Octane for Chevy 283 V8

I really have no clue how to do this. Any good videos you recommend?

@ARCOgraphite it has a Muncie 420 with 4 on the floor.
Find an old mechanic that has a SUN dist machine. Usually in the dusty corner of a tune/chassis dyno shop that has been taken over by bearded Gen Y'ers with laptops and a bag of hemp gummies in their back pockets.

The learning curve on this subject is longer than the dist curve. Its too advanced for neo's.

If I lived nearby we could go at it with a dial-back light. Just buy lunch :)

- Ken
I really have no clue how to do this. Any good videos you recommend?

@ARCOgraphite it has a Muncie 420 with 4 on the floor.
Let me take a 50,000 foot crack at it... I am assuming your vacuum advance is hooked up to manifold vacuum, not ported vacuum (which is for smoggers).
The 1st thing I would do is find out what you currently have. There is no telling what is in your distributor; it looks like you have an aftermakret adjustable vacuum advance cannister. What's the condition of the points set? Maybe you have a points eliminator?
Get a timing tape and install it on the damper. Get a timing light and dwell meter. Maybe you know someone who has them and knows how to use them?
Unhook and plug vacuum advance hose. Note idle speed and read timing. This is your current base. Rev engine to get max advance; probably 4,000 or more depending on advance springs and weights. Expect anywhere from 28 to 36 degrees.
Distributer centrifugal advance is max - base. Exepct somewhere around 25 degrees. Note: This is engine crankshaft degrees; distributors run at half the crank speed and specs are listed in distributor degrees, which is half the crank value.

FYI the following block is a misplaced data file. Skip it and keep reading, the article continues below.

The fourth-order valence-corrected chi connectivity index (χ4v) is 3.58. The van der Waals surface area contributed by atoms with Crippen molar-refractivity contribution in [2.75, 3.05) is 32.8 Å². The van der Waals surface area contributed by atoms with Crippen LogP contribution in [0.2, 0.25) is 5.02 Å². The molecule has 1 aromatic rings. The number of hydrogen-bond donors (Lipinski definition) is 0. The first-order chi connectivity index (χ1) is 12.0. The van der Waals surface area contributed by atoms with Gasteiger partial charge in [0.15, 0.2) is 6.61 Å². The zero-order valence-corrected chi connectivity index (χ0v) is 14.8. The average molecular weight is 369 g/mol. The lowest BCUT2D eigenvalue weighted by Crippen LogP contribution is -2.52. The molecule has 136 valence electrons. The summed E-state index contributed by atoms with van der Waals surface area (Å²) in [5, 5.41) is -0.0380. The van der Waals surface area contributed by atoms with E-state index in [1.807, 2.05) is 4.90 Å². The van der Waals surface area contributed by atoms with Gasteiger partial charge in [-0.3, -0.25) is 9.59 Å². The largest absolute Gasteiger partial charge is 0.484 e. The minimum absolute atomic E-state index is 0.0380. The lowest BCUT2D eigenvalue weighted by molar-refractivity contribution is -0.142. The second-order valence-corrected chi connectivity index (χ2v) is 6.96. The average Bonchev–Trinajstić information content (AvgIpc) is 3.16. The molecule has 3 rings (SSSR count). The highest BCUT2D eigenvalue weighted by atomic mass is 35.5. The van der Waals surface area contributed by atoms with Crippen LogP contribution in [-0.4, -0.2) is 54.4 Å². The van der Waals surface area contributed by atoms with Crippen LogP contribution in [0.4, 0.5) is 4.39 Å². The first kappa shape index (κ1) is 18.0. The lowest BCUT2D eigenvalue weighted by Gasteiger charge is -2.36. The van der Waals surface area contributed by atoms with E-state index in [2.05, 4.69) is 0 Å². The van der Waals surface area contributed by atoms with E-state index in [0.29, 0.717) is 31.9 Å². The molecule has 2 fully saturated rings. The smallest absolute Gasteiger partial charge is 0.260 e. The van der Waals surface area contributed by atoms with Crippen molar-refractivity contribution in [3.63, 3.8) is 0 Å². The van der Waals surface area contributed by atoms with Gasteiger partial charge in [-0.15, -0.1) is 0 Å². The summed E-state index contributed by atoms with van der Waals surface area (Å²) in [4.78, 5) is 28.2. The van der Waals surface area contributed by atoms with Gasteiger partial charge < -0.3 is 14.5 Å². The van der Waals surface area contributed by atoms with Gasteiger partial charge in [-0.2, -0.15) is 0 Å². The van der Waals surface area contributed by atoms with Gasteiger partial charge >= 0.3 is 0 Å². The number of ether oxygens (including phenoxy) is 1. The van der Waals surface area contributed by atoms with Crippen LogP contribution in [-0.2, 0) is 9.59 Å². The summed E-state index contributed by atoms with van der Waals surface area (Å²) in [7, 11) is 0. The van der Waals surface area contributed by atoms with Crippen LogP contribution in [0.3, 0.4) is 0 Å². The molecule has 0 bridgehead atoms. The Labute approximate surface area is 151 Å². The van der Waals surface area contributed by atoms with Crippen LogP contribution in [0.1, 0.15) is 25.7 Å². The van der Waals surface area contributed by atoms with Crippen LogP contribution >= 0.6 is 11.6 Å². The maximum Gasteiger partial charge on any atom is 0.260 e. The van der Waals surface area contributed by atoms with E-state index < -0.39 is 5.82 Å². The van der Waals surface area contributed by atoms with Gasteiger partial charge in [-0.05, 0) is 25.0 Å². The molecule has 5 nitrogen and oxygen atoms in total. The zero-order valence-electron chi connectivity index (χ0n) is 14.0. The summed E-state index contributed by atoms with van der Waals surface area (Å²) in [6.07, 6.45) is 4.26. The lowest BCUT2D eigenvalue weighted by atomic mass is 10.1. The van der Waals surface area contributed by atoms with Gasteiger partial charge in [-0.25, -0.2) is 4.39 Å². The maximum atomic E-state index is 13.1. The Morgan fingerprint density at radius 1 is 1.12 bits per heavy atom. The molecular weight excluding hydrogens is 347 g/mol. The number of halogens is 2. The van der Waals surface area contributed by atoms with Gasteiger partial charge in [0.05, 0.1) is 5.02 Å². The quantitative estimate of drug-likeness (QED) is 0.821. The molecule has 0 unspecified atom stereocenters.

Let engine idle and hook back up vacuum advance source hose. Measure timing. This number - base is your current vacuum advance. It is also possible that there is no vacuum advance if your cannister is bad.

Now you know what you have. You need to decide what you want. For that small bore short stroke engine in a old pickup with today's gas, I would set max centrifugal advance at maybe 32* at 4,000 RPM with 8 to 10 degrees vacuum advance. Let idle timing fall where it may. It should be anywhere from 4 to 12*. You can go more agressive with rpm (lighter springs) and more lead (Chevy V8s like a lotta lead) to get a little more performance but watch out for ping and use premium.

Remember, you need vacuum advance at low load because lean mixtures need more lead to burn completely.

Beyond that you need to get more serious. I like to set base at highest manifold vacuum and max centrifugal around 34 to 36 on my 60's cars. And go real easy on vacuum advance because my BB Chevy and Oldsey, with their compression and iron heads will ping like crazy on crappy wanna be CA 91 Premium.

Good luck and have fun with it. I would enjoy that old truck.